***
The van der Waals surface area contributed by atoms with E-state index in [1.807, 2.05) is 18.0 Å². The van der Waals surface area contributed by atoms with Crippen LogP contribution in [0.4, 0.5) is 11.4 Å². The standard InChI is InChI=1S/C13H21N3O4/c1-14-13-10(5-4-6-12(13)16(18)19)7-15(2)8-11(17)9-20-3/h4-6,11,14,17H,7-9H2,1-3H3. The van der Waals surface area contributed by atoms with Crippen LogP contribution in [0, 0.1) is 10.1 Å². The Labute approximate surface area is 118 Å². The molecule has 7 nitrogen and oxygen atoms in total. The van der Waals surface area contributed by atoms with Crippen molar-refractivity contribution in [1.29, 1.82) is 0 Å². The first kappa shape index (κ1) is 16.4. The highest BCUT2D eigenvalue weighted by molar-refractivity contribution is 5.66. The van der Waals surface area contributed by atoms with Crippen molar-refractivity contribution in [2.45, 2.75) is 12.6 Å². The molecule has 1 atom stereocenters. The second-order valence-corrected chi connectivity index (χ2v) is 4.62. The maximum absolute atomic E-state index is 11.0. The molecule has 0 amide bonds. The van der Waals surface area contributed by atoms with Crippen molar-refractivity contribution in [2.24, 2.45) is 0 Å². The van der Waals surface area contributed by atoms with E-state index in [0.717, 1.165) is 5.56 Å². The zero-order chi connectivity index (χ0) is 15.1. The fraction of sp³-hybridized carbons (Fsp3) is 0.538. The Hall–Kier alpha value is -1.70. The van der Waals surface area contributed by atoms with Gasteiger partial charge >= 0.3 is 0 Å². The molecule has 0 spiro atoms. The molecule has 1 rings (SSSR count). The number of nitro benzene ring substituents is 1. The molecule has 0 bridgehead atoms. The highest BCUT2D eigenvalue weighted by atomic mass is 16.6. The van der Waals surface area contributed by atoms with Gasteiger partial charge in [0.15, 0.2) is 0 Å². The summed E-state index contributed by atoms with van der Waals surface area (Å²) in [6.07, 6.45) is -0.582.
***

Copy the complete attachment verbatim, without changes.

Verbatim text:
The van der Waals surface area contributed by atoms with E-state index in [1.807, 2.05) is 18.0 Å². The van der Waals surface area contributed by atoms with Crippen LogP contribution in [0.4, 0.5) is 11.4 Å². The standard InChI is InChI=1S/C13H21N3O4/c1-14-13-10(5-4-6-12(13)16(18)19)7-15(2)8-11(17)9-20-3/h4-6,11,14,17H,7-9H2,1-3H3. The van der Waals surface area contributed by atoms with Crippen LogP contribution in [0, 0.1) is 10.1 Å². The Labute approximate surface area is 118 Å². The molecule has 7 nitrogen and oxygen atoms in total. The van der Waals surface area contributed by atoms with Crippen molar-refractivity contribution in [1.29, 1.82) is 0 Å². The first kappa shape index (κ1) is 16.4. The highest BCUT2D eigenvalue weighted by molar-refractivity contribution is 5.66. The van der Waals surface area contributed by atoms with Crippen molar-refractivity contribution in [2.45, 2.75) is 12.6 Å². The molecule has 1 atom stereocenters. The second-order valence-corrected chi connectivity index (χ2v) is 4.62. The maximum absolute atomic E-state index is 11.0. The molecule has 0 amide bonds. The van der Waals surface area contributed by atoms with Crippen molar-refractivity contribution in [2.24, 2.45) is 0 Å². The van der Waals surface area contributed by atoms with E-state index in [0.717, 1.165) is 5.56 Å². The zero-order chi connectivity index (χ0) is 15.1. The fraction of sp³-hybridized carbons (Fsp3) is 0.538. The Hall–Kier alpha value is -1.70. The van der Waals surface area contributed by atoms with Gasteiger partial charge >= 0.3 is 0 Å². The molecule has 0 spiro atoms. The molecule has 1 rings (SSSR count). The number of nitro benzene ring substituents is 1. The molecule has 0 bridgehead atoms. The highest BCUT2D eigenvalue weighted by atomic mass is 16.6. The van der Waals surface area contributed by atoms with Gasteiger partial charge in [0.15, 0.2) is 0 Å². The summed E-state index contributed by atoms with van der Waals surface area (Å²) in [6.07, 6.45) is -0.582.